The Mystery of the New York Islanders Season so Far
If an New York Islanders fan had come up to you and said that the team would be 10th in five-on-five goals in the league, eighth on the power play, three points out of the playoffs and floating around fourth in the Atlantic division, I think most would jump on that opportunity.
As a whole, the Islanders have played much better than last season. The defense was upgraded, the scoring has come from more than just the first line (most of the time), Rick DiPietro was finally demoted for Kevin Poulin, and Nabokov has been a little hit-or-miss, with some off-performances followed up by some excellent play. Perhaps most importantly, he has given them a chance to win every night, providing they score some goals upfront.
So wherein lies the issue with the team?
To start with, the defense has been better than last year but are still suffering from inconsistency. They are lacking a true first-pairing set of defensemen, and an overabundance of puck-moving forwards.
Any team would take the combo of Mark Streit and L'ubomir Visnovsky, two of the top-scoring defensemen in the league, but there's a catch. While Viznovsky and Streit will earn you a lot of points, neither are particularly impressive in their own end. They get the job done, but also take a huge hit on their plus/minus rating, as they are quick to release their man and their zone coverage is lacking (Streit especially, with regard to the latter).
When the Islanders lost both Brian Strait and Matt Carkner to injuries, they had taken a huge hit in terms of their stay-at-home and shut-down defensemen. Both flew under the radar, silently going about their business and being very responsible in their own end, for the most part.
You could point to Travis Hamonic and say he's an excellent defenseman and good in his own zone with an offensive upside, and you'd be right, but his plus/minus tells a different story at minus-13, second-worst on the team. He's good in his own end, but seems to only equal that with bad giveaways at times.
Andrew MacDonald is more of the same. Rivaling his own responsibility is his tendency to make errors at the worst time, and he has struggled mightily to hold the puck at the blue line when it matters.
There is no more evidence needed for this than simply looking at the Islanders five-on-five goals-against average per game—it's second worst in the league.
Some may point out that Nabokov hasn't been particularly strong this season, but if you take away the Philadelphia and Pittsburgh losses (7-0 and 6-1 respectively) where he was all but hung out to dry by the team in front of him, he's been effective, and most importantly again, he has given them a chance to win every night.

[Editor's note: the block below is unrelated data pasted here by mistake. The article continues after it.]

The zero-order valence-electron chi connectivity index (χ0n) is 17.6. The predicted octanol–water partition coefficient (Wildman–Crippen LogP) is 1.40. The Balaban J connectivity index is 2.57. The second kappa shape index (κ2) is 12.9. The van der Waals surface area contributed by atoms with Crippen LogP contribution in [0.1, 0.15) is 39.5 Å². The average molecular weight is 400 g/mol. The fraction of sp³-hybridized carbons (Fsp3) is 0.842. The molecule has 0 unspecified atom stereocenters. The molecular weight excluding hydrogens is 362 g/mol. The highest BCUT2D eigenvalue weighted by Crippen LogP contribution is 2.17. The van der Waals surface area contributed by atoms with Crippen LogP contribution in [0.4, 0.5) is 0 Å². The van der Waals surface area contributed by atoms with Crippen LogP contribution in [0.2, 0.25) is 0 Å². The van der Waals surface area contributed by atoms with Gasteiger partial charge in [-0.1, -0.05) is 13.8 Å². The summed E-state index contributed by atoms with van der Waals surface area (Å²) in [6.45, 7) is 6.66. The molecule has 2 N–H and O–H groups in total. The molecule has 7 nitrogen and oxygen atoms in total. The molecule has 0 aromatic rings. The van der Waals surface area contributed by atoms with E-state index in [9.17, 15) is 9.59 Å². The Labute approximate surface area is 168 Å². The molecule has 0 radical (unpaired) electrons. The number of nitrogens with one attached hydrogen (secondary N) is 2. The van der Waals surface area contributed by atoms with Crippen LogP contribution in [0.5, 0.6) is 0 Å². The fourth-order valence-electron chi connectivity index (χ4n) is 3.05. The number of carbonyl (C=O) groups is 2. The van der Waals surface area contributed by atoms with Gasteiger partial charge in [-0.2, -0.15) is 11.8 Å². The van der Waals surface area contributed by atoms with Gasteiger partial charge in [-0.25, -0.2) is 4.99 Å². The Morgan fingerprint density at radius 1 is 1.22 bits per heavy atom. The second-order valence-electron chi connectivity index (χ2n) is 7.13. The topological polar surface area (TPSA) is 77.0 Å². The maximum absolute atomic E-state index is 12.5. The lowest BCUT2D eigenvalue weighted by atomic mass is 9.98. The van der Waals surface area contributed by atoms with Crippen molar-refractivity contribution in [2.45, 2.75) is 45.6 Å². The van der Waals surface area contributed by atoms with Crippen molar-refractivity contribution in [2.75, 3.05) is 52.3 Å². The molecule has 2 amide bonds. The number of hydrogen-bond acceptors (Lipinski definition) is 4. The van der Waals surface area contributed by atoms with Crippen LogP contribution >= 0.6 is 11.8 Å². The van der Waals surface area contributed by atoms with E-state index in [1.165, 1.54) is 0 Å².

We come to the final issue, which we will touch on briefly. Jack Capuano's coaching has sometimes been questionable at best. We see lineup matches at home where we should have the advantage but end up with a matchup such as Rick Nash being defended by Thomas Hickey.
To Hickey's credit (who is a much smaller but still sound defenseman), he played the much larger and experienced Nash very well that night, but it was a matchup that should never have happened.
In the hockey world, coaches are usually the first one pointed to at the signs of trouble, whether it has to do with some oddball lineup changes (Boulton in for Ullstrom in the Ranger game), trouble in dealing with the press or seemingly not having players ready on a few occasions (coming out flat only to be saved by a kick in the rear end from Dough Weight).
We also have the problem of lines not finding a defined system that works for them. Of the four offensive lines two of them have a defined system. Our fourth line (which in my opinion may be one of the best fourth lines in the league) works very well at forechecking and cycling the puck, maintaining zone time and scoring chances off of the cycle, while wearing down the other teams' offense and defense. Our first line primarily scores off the rush and due to John Tavares' ability to create time and space seemingly anywhere in the offensive zone.
The other two lines are a mishmash of players who are neither physical enough to forecheck or particularly good on the rush—minus Michael Grabner, who is having a decent year for himself minus some unwarranted criticism.
Finally, add the questionable development of some players such as Nino Niederreiter, Capuano has seemingly limited life left here, unless he finishes the team close to or in the playoffs this season. That being said, I doubt we see him fired before the offseason, even if the team tanks the rest of this season.
He has taken this team to the best coaching record in nearly six years since Ted Nolan in 2006-2007 with a .480 win percentage.
We are at a point where the Islanders need a complementary top-scoring right winger to slot in with Tavares and/or another to solidify the second line, and also a finalized top-pairing defense who can play with the league's best forwards and be responsible for breakouts in their zone.
They need an experienced and winning coach who can work systems into the second and third lines that work for those players' skill sets.
If the owner of this team is serious about making a move to Brooklyn with a good team who has an excellent chance of winning, this offseason is the time to spend and make moves.
The Islanders are positioned very well to spend; they have a deep prospect pool and the cap space to do it. With the upcoming lowering of the salary cap, some teams will be looking to unload players to get below the cap, and that's when the time to round out this team will come.
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